Spin (1995 film)  

From The Art and Popular Culture Encyclopedia

Jump to: navigation, search

"Larry King said he didn't mind being called the father of talk show democracy, even though a little over hundred people got to phone into his programme and ask the candidates questions."--Spin (1995)

"The key thing with something like that is, you take the one sentence and turn it around and go on to another issue. Remember, you're answering the questions. You can talk about anything you want to."--anonymous spin doctor to Pat Robertson in Spin

"My impression is you know, places like South Central L.A., around the country look more like the real third world countries - They're third world countries without the hope. That is that they have no medical care. They have no real economy - and yet in a third world country, it's developing. There is some onward development. There is some vision for the future."-- CBS This Morning interview with Paula Zahn & Dr Bob Arnot - off-air response to question about South Central, the interviewer called the comments obtuse, in Spin

Related e



Kunstformen der Natur (1904) by Ernst Haeckel
Kunstformen der Natur (1904) by Ernst Haeckel

Spin is a 1995 documentary film by Brian Springer composed of raw satellite feeds featuring politicians' pre-appearance planning. It covers, not only the presidential election, but also the 1992 Los Angeles riots as well as the Operation Rescue abortion protests.

Using the 1992 presidential election as his springboard, Springer captures the behind-the-scenes schemings of politicians and newscasters in the early 1990s. Pat Robertson banters about "homos," Al Gore learns how to avoid abortion questions, George H. W. Bush talks to Larry King about Halcion—all presuming they are off camera. Composed of 100% unauthorized satellite footage, Spin is a surreal exposé of media-constructed reality.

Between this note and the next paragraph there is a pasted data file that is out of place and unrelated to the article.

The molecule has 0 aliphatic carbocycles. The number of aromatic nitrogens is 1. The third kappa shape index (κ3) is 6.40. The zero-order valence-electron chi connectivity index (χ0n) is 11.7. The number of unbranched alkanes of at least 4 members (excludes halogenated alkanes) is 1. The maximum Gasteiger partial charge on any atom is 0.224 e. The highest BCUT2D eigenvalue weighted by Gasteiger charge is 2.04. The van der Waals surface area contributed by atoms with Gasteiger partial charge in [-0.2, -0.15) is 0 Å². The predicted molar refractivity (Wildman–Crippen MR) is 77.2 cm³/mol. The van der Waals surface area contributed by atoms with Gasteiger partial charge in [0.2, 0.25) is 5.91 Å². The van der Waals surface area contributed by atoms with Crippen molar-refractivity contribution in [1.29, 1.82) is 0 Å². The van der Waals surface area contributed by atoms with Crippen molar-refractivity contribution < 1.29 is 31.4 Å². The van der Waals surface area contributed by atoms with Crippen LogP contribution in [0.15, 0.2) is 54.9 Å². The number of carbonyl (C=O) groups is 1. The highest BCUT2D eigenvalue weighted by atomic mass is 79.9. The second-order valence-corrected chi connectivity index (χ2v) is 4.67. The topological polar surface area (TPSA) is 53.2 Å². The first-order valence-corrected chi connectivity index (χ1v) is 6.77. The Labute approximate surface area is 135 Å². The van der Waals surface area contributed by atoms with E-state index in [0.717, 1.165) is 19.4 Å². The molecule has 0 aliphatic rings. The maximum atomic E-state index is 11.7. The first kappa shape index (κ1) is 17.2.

The film also documents behind the scenes footage of Larry Agran who unsuccessfully sought the Democratic Party nomination for president. Agran was generally ignored by the media during his candidacy, a topic covered in the documentary. The media did not report his polling numbers even as he met or exceeded the support of other candidates such as Jerry Brown. Party officials excluded him from most debates on various grounds, even having him arrested when he interrupted to ask to participate. When he managed to join the other candidates in any forum, his ideas went unreported. In photographs with other candidates, he was cropped out.

Stephen Holden of The New York Times said of the film, "a devastating critique of television's profound manipulativeness in the way it packages the news and politics". Spin is a follow-up of the 1992 film Feed; for which Springer provided much of the raw satellite footage.

See also

Unless indicated otherwise, the text in this article is either based on Wikipedia article "Spin (1995 film)" or another language Wikipedia page thereof used under the terms of the GNU Free Documentation License; or on research by Jahsonic and friends. See Art and Popular Culture's copyright notice.

Personal tools